Together We Are Stronger

Merlyn Karst

September is designated as Recovery Month. Recovery Month promotes the societal benefits of prevention, treatment, and recovery for mental and substance use disorders.  It celebrates the millions of people as they live in the joy and reality of recovery. I have participated in rallies and events primarily in Denver, Colorado since 2002.  In 2018, Advocates for Recovery-Colorado, was the host to the national hub event. Country-wide, these events provide the opportunity to announce the birth and carry the message of Faces & Voices of Recovery. Making history year by year, recovery from addiction is now a growing national and international recovery advocacy movement.

 

I now live in Orange County, California, I recently participated in an event named Recovery Happens originating in California’s capitol. Three well-known names were among sponsors. Faces & Voices of Recovery, Young People in Recovery, and The Phoenix. It is usually held on the Capitol steps, but as is today’s normal, it was virtual instead. I’m a fan of the virtual technology. Unfortunately, it does not have the value of human togetherness and fellowship. We are involved in a Zoom Room Boom. It does allow an important factor. To achieve and maintain connections. I am currently participating in a Peer Coach Training with Peer Coach Academy in Colorado. SAMSHA’s theme banner says: Join the Voices of Recovery: Celebrate Connections. We are virtually connected in so many ways—apart but together. We are getting good at it. The definition of virtuosity is to have a skill and expertise as we see in virtual activities. I think it leads one to a new word —virtualocity.

 

I find worthy of repeating what I wrote in a recent blog.  In the real and virtual world, I make my bed, shower, and dress presentably for viewing and being viewed. No travel involved. Bed and board are at hand.  Check the “set”, settle in my comfortable chair, and put my best face forward. The virtual world has merit through selective learning and social sensibility. If you are not earning, you can be learning. It will be of benefit to the establishment of health and well-being and even might allow being better than well.

 

Recovery Community Organizations are being formed at a growing rate with knowledge that the pandemic will put new burdens on the community from increased mental health and substance use disorders. Communities need resources, information, and leadership. I recently read this, “By repairing past and current harms in our communities, we bring new possibility to the future.” We have a role to play.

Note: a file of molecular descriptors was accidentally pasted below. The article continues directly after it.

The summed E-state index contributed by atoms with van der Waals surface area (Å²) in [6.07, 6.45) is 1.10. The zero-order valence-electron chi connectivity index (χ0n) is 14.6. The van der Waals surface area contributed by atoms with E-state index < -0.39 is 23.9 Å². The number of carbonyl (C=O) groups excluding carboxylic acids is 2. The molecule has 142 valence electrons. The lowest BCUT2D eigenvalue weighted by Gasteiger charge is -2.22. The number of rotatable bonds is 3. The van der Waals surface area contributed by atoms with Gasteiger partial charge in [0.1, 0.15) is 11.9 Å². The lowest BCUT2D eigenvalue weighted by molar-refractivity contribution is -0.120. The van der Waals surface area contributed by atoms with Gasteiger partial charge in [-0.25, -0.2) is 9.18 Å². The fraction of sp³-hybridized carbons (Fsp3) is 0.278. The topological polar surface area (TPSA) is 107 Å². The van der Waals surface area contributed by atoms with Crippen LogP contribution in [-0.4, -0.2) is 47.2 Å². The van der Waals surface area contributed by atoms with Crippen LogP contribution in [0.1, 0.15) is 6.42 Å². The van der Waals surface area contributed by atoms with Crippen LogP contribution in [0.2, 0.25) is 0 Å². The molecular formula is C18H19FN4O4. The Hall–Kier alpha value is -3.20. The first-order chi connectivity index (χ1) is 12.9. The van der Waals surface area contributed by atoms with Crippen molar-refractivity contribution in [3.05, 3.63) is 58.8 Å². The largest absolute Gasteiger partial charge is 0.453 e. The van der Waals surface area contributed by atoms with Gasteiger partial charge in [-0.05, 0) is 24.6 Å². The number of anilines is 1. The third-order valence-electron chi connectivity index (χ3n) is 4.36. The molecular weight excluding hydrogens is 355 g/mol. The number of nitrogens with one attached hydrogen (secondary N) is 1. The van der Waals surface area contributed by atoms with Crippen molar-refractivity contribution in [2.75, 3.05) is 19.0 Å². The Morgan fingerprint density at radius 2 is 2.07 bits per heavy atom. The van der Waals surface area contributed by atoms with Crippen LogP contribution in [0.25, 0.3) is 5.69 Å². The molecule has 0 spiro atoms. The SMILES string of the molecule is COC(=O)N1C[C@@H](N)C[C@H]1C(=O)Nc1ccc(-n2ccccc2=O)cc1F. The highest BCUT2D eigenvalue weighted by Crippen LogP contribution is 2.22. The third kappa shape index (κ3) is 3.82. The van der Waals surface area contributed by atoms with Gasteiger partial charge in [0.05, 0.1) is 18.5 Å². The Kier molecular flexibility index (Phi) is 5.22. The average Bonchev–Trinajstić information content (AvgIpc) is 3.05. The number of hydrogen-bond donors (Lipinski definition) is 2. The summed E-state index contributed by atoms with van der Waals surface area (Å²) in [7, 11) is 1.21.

In a recent Bill White and Bill Stauffer paper, Nothing About Us Without Us, I noted the following: People with personal knowledge of the recovery process and the historical challenges faced by people seeking and in recovery free of conflicted interests are the best suited for recovery advocacy leadership. Guidelines: 1) Members of recovery communities are provided a voice in the selection of persons who represent their experience and needs. 2) Those representing the recovery experience at public and policy levels possess rich experiential knowledge of personal and/or family recovery from addiction. 3) Persons representing the experiences and needs of people seeking and/in recovery are free from ideology, political, or financial conflicts of interest that could unduly influence their advocacy efforts. This paper is an important.  Read this and another, Recovery Advocacy For a Country is Crisis.

 

We recently formed the first RCO in Orange County, The Purpose of Recovery. Our primary purpose is to promote and perpetuate connections, resources, and a collective purpose for providers of recovery support services in Orange County. It was established with support and guidance with connection to other RCOs in northern California, Texas, Georgia, and Colorado. All members of Faces & Voices of Recovery’s ARCO, the Association of Recovery Community Organizations.  ARCO links RCOs and their leaders with local and national allies and provides training and technical assistance to groups. ARCO helps build the unified voice of the organized recovery community and fulfill support the development of new groups and strengthening existing ones. The 2020 National Recovery Month theme is Celebrating Connections. A great purpose to be served during Recovery Month. Together We Are Stronger.

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